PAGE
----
We are experts in the field of laboratory pump OEM integration, our laboratory pumps are used in multiple third party equipment. The level of integration is up to you. The entire laboratory pump can be used as a modular part or you can use the pump without the cabinet inside your own equipment, or you can use just the pump mechanism without the electronic control. What option is best will depend on the level of complexity for your application. Most customers use the laboratory pump key pad to control the pump. This is a simple operation – set the flow rate using the UP/DOWN arrows then press RUN to start the pump. If you want to control the laboratory pump through a third party piece of equipment then there are various options available these are (depends on pump type) Simple RUN/STOP – there is a contact closure that allows the laboratory pumps to be started and stopped. The flow rate would have to be programmed through the keypad or via a PC. This is useful for Post Column Reactors or other applications where the flow rate is unlikely to change, or will not change regularly RS232. All the laboratory pumps have mini USB and RS232 connections. These can be used to control the pump in “real time”. So you can set the flow rate, read the pressure and start/stop the pump. There is no timer function, so if you want to run the pump for a set period of time you would have to issue separate start/stop commands. This is a useful level of control as the safety mechanisms that prevent overpressure or detect pump stalls remain in place.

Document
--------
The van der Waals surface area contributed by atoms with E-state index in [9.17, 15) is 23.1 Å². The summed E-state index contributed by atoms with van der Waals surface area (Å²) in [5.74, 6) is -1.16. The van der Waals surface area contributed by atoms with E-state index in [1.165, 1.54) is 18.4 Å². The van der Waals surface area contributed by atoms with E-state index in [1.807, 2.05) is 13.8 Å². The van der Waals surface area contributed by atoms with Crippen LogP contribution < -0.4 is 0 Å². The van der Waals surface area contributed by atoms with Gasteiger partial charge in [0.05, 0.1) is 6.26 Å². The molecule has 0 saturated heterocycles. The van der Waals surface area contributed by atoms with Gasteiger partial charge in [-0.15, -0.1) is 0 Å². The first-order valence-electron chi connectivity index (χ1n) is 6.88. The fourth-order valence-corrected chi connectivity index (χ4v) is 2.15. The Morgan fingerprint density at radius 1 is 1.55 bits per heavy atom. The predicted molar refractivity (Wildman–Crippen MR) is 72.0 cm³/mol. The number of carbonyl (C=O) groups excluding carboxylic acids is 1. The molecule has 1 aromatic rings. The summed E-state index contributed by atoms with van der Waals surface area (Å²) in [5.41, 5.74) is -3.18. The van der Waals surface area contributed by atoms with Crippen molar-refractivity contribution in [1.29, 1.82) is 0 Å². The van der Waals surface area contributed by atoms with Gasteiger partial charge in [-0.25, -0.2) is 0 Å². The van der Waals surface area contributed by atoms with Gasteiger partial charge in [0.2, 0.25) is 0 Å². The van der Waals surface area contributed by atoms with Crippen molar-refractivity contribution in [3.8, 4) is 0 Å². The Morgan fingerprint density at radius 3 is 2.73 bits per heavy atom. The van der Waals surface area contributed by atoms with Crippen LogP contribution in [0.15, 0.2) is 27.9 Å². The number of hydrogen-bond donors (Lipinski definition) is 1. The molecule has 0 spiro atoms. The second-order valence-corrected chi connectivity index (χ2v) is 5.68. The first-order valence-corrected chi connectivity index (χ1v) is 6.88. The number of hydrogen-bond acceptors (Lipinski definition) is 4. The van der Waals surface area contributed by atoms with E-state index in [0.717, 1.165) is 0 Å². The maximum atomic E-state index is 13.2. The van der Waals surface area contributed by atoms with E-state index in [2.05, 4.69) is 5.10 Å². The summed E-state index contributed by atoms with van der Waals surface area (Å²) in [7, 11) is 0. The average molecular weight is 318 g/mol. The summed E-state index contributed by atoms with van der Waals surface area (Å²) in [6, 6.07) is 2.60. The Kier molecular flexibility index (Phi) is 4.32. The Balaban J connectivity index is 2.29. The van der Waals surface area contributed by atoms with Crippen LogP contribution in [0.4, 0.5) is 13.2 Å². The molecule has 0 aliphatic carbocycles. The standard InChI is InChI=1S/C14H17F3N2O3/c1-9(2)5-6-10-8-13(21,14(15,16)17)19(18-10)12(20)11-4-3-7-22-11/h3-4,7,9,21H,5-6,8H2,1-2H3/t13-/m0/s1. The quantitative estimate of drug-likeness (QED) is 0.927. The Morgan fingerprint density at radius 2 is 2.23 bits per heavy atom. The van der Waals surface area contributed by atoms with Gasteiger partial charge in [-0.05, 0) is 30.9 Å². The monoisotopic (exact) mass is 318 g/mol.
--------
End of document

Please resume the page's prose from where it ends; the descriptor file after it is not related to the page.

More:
Direct laboratory pump control.
For customers that have the capability we can supply the pump mechanism on its own. This would involve you powering the stepper motor directly and measuring the speed via the rotation sensor directly. This would typically be for applications where you want to speed or slow motor directly and where the calculated flow rate does not need to be precisely controlled. In this way it is possible to correlate the speed of the pump with another metering device, typically a Coriolis flow meter. The speed of the motor can still be measured by taking the standard sensor signal. The HF300 laboratory pumps use servo motors rather than stepper motors and require their own servo controllers. We can provide details on this if required.
The laboratory pumps measure pressure with a pressure transducer. This is normally either in the pulse damper or within a Tee. The transducer itself is a static device that preduces a small voltage that varies according to pressure it is put under. As there is a slight variation in these devices they have to be calibrated in each individual pumps.